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A President's Illness Kept Under Wraps
"This is the worst instance of presidential disability we've ever had," said John Milton Cooper, a Wilson scholar at the University of Wisconsin. "We stumbled along . . . without a fully functioning president" for a year and a half, he said.
The public was largely left in the dark about Wilson's condition. The official White House line was that the president was suffering from "nervous exhaustion." Other presidents have also concealed health problems, historians say, but the secrecy that enveloped Wilson's illness seems difficult to imagine today.
Grayson died in 1938. Years ago, his family gave Arthur S. Link, a preeminent Wilson scholar, access to his diary. Much of it was published in Link's collection of Wilson papers in the late 1980s and early 1990s, offering historians an in-depth look at the troubled end of Wilson's presidency and how his health could have affected major events.
Link's grandson is one of the historians now sifting through the Grayson papers to see what else they reveal about the president. Arthur Link III and other researchers were struck by this letter from Grayson to his wife dated Aug. 19, 1915:
" My number one patient in this house had an accident last night with one of his eyes -- the good one, which is bad now. I am hurrying off to Philadelphia with him at six o'clock tomorrow morning to consult an eye specialist. We are going by motor. I think we can make the trip less noticeable in this way -- . . . [T]he papers will read something like this: The President made his annual visit to the oculist etc etc."
The letter was written during Wilson's first term at a time when many historians believe he was relatively healthy. During Wilson's second term, Grayson wrote another letter to his wife Sept. 7, 1918, that may be of historical note. It appears to refer to a second operation, similar to the previous one that Grayson probably performed that year on Wilson's nose.
Researchers were also struck by two photographs that experts say show Wilson at his last Cabinet meeting in 1921. In one photo, he is holding a cane; in the other, the cane appears to have been erased.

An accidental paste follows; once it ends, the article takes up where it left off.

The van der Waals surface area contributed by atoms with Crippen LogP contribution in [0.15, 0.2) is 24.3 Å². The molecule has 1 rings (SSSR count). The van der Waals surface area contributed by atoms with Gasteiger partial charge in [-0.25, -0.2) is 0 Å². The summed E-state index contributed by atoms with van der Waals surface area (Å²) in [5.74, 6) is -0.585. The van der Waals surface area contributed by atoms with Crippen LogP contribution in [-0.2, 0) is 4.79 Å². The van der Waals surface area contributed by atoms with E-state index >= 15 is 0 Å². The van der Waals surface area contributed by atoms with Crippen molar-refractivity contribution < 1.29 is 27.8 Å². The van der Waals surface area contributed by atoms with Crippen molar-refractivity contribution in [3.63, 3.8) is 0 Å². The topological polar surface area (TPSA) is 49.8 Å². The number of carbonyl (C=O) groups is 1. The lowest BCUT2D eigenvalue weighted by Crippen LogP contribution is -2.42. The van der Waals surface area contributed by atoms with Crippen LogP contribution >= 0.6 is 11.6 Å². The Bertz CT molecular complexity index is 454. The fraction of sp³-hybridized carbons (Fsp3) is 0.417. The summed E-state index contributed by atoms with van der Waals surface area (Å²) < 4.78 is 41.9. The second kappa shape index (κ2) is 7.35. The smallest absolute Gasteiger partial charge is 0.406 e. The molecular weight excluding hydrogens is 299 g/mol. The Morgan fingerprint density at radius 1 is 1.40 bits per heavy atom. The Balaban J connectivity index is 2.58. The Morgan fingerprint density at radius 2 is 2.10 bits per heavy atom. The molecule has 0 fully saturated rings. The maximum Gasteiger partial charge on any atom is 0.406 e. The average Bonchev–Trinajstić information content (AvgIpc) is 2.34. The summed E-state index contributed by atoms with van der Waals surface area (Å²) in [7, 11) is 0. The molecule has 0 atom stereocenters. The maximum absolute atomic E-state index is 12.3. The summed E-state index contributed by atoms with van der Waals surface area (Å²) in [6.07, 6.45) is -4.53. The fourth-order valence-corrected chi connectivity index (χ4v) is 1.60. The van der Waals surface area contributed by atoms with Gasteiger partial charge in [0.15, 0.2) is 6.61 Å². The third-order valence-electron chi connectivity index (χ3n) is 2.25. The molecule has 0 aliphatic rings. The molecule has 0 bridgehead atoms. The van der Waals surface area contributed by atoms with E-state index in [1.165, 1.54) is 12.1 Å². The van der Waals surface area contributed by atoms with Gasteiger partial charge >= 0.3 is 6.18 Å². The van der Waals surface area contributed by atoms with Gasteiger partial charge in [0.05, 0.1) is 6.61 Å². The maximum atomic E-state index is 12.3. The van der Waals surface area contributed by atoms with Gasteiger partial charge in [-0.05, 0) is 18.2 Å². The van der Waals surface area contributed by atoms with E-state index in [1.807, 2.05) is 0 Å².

"They were flying by the seat of their pants, doing damage control," Link said. "It's fun to watch."
Historians say the documents help shed light on what can happen when a president falls ill. The 25th Amendment spells out how a vice president can become acting president in the event of a presidential disability. But that amendment was ratified in 1967, nearly a half-century after Wilson left office.
A letter Grayson sent from Europe to his friend Samuel Ross on April 14, 1919, shows that Wilson's doctor knew the stakes:
"The president was suddenly taken violently sick with the influenza at a time when the whole of civilization seemed to be in the balance. And without him and his guidance Europe would certainly have turned to Bolshevism and anarchy. From your side of the water you can not realize on what thin ice European civilization has been skating. I just wish you could spend a day with me behind the scenes here. Some day perhaps I may be able to tell the world what a close call we had."
Now the papers are gone from the Grayson family basement, attic and closets. But Cary Grayson Jr. still has family stories to share. He recalled how his older brother Gordon went with their father to the White House to cheer the president after the 1919 stroke, sitting at Wilson's feet while they watched Western movies. Sometimes they went for drives with him.
Grayson himself had a stroke in August. He used a cane as he walked around the wooded hills where his father used to go fox hunting. He said he is relieved that the papers have a place in history.